HOUSTON — Texas prison officials executed a killer Tuesday who was a diagnosed schizophrenic and once claimed that a plate of beans had spoken to him.
Kelsey Patterson, 50, was killed by lethal injection. His execution brought to an end a case that had ignited debate over condemning the mentally ill to die.
Patterson was convicted in the 1992 slaying of a businessman and the man's secretary in his hometown of Palestine, Texas. After the shootings, Patterson went home, took off all his clothes except his socks and stood in the middle of the street until the police came. Investigators never determined a motive.
Delusional and paranoid, Patterson believed until the end that he had been granted amnesty from execution, said his attorney, J. Gary Hart. As a result, Patterson refused to fill out forms that are associated with executions here, which meant he did not request a final meal. Guards made sandwiches and cookies available to him.
Relatives of both victims, 63-year-old Louis Oates and 41-year-old Dorothy Harris, watched as prison officials asked Patterson whether he wanted to make a last statement. Patterson replied: "Statement to what?" He then launched into a rambling defense of sorts, including: "My truth will always be my truth. There is no kin and no friend, no fear [of] what you do to me, no kin to you, undertaker."
The U.S. Supreme Court has outlawed executing the mentally retarded, calling such an act cruel and unusual punishment. No similar protections are offered to the mentally ill, and civil rights advocates and death penalty opponents seized on the Patterson case in recent months to illustrate what they perceive as a disparity. They have argued, for instance, that professional mental health experts, not judges, should determine a suspect's competency to stand trial.
On Monday, that campaign gained traction when the Texas Board of Pardons and Paroles voted 5-1 that Patterson's sentence should be commuted to a life prison term. The vote, a recommendation to Gov. Rick Perry, was seen as extraordinary in a state that executes more people each year than any other.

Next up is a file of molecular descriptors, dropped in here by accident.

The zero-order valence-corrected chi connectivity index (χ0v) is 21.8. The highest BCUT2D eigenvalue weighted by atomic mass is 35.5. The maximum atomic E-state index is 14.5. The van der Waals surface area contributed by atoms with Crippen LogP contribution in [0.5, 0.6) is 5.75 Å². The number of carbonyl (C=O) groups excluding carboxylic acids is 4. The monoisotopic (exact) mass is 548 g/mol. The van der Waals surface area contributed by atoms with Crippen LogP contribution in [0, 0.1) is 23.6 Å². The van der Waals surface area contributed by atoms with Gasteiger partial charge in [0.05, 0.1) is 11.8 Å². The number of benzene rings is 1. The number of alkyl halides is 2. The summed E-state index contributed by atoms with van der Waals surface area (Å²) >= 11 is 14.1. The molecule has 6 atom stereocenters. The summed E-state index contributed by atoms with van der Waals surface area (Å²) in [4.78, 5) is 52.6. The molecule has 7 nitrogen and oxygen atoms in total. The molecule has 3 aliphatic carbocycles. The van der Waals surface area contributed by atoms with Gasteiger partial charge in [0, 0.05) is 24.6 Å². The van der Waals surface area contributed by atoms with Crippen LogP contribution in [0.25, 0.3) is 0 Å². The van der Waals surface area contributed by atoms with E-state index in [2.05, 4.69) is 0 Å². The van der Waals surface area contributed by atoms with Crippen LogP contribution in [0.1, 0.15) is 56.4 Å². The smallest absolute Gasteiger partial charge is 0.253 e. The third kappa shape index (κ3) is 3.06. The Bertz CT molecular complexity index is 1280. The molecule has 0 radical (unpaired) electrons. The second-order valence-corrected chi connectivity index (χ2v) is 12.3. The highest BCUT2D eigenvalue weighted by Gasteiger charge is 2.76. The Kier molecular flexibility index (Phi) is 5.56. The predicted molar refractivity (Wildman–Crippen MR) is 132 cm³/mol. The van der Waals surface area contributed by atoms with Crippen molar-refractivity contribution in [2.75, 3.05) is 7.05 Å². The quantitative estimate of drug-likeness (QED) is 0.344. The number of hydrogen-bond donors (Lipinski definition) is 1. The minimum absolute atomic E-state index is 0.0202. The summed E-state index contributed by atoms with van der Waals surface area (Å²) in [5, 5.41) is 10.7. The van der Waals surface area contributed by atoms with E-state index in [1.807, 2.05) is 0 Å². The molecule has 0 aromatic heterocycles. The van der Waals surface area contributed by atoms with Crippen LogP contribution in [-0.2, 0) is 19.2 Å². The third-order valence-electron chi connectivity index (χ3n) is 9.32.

Commission members were swayed by a petition written by Hart, who has fought to spare Patterson's life for more than seven years -- though Patterson has never cooperated or participated in his defense. The petition argued that because of Patterson's severe mental deficiencies, an execution would not "serve either the retributive or deterrence goals of capital punishment."
Less than an hour before Patterson was scheduled to die, however, Perry announced that he was rejecting the board's advice. The U.S. Supreme Court also declined to intervene.
"Death penalty decisions are never easy, and this one is particularly difficult," Perry said. "This defendant is a very violent individual. Texas has no life without parole sentencing option, and no one can guarantee this defendant would never be freed to commit other crimes were his sentence commuted."
Hart called the decision shortsighted. Considering that both the mental health and criminal justice systems had failed to protect Patterson or prevent him from harming others, the case was tailor-made for executive clemency, he said.
For example, Hart said, Perry argued that courts "have reviewed this case no fewer than 10 times," but judges have questioned Patterson's competency repeatedly during those proceedings. Patterson told authorities that someone else controls his movements by remote control. He had a history of irrational, angry behavior, had been hospitalized on antipsychotic medication and had been ruled incompetent to stand trial on two assaults before the fatal shootings.
"The governor either ignored or misunderstood the purpose of executive clemency," Hart said. "It is not to ratify what courts have done. The system was unable to handle Kelsey Patterson and his mental illness. I would be the last person to say that any kind of mental illness should excuse someone from the death penalty. But when someone is profoundly disturbed ... my God."
Anderson County, Texas, Dist. Atty. Doug Lowe, whose office won the original conviction in the case, said the governor's decision was correct.
"I'm not making a moral judgment," he said. "All I'm saying is that there were 12 citizens in this case who felt that the just punishment was the death penalty. Their judgment should be realized."